Are you a Millennial who’s into wellness brands and likes her pasta served in a shade of fluorescent pink? Then The Sosta, the new fast-casual pasta restaurant from the minds behind By Chloe, is the perfect place for you. On the corner of Mott and Kenmare St, the bright lights of the restaurant invite you in to consider their Italian offerings. The dishes have catchy names, mixing familiar faces like bolognese and vodka sauce with interesting pasta options like gemelli and zucca. And the pasta tastes healthier than what you would get at the nearby red sauce joints in Little Italy, and an added plus is that you can get the pasta gluten-free or even zucchini noodle-based.Read More
I love eating dumplings and scallion pancakes, but I don’t love going to Chinatown. And I love it even less if I have to wait in line for them. Which is why I could never bring myself to do dim sum at Nom Wah Tea Parlor, the historic Chinese restaurant that seems to be perennially mobbed during the weekend. I’d rather get seated quickly at my reliable standby Dim Sum Go Go. Which is quite good, by the way. Traditionalists will beg to differ.Read More
There’s a necklace that I really love that I have no use for. When I bought it at the time, it was so interesting and distinctive that I fell in love with it. But outside of that moment, I’m not quite sure what to do with it. it doesn’t quite match any of my outfits, and in order to wear it, I’d have to build a new wardrobe around it. So now it just hangs out in my jewelry box.
Mr. Donahue’s, a tiny little restaurant in Nolita run by the Uncle Boons team, reminds me a lot of that necklace. It’s extremely quirky and charming but so very strange. I know I liked being there, but I wouldn’t know when to go back. The place is tiny, with 6 bar stools around a counter and two small dining tables. It’s physically set up for meals with quick turnaround, but they’re serving proper dinners, so given that plus the tight space, it’s not quite right for a date night or a small group dinner. The atmosphere is also a little odd, it looks like an old time ice cream parlor from the 1950s, but it’s cranking out diner staples like fried meat and roast beef and serving them on porcelain plates and doily place settings. Plus there are some subtle Asian undertones in the seasonings. It all made me scratch my head a little bit.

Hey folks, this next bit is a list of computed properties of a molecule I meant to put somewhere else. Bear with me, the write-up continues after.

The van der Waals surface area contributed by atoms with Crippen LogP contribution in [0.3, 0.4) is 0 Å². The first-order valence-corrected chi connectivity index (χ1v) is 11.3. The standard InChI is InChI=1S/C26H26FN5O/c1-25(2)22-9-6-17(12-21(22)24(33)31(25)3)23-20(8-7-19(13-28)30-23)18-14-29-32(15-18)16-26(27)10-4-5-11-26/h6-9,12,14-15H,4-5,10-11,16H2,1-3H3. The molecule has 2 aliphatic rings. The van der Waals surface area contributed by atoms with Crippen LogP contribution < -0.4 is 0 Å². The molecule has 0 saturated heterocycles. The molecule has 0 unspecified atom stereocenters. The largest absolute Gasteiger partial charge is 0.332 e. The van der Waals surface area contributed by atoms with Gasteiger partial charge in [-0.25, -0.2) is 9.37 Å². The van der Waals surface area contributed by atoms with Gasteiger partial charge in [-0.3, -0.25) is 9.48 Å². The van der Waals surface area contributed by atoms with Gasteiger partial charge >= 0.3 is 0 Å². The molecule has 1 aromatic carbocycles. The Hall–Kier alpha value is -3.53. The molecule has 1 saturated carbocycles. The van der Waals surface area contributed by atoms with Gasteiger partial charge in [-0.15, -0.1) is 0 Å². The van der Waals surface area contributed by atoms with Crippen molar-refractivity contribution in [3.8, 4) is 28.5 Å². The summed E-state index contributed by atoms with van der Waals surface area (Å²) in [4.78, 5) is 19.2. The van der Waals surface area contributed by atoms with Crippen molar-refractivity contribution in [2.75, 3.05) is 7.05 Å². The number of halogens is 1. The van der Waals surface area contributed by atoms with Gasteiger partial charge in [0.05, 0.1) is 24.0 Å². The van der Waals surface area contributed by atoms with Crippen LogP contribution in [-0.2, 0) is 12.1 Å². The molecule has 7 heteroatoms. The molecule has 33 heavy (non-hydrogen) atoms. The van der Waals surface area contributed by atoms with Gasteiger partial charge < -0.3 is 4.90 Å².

It is a very random place, and like rummaging through the sales bin at a thrift store, you”ll stumble upon some key finds in a sea of knick knacks. Some things in our loot that we were very happy with–the nutty gazpacho soup, the pickled beets with candied walnuts, the creamy gnocchi covered in chives, and the very fun to say and also fun to eat pattypan squash parm.
The sides surprisingly were more memorable than the mains that were advertised. The chicken fried pork cheeks tasted like a standard cutlet, while the bland broiled porgy was puzzling. The server said that the fish was underutilized, and now I can see why. I was pretty envious of all the roast beef platters around me. It seems like this is the way to go in terms of mains. And an impulse buy that worked out really well for us was the fantastic banana rum pudding that we ordered for dessert.
Like my necklace, Mr. Donahue’s will always be in my back pocket when thinking about where to go to eat. I’ll always wonder about it and consider it in the realm of possibility, but its randomness and quirks will hold me back sometimes from actually going there. But when I do tip my toe in the water and take it out for a drive, I’ll be very happy that I did.
203 Mott St (between Kenmare and Spring St)
New York, NY 10012
There’s a concept in retailing called the hero SKU. It’s basically the one item in the store that carries the entire business. At Tory Burch this would be her famous ballet flat, or at Ralph Lauren it would be the men’s polo shirt. And for food, it would be the pancakes at Clinton Street Bakery and the cupcakes at Magnolia (even though the banana pudding is wayyy better).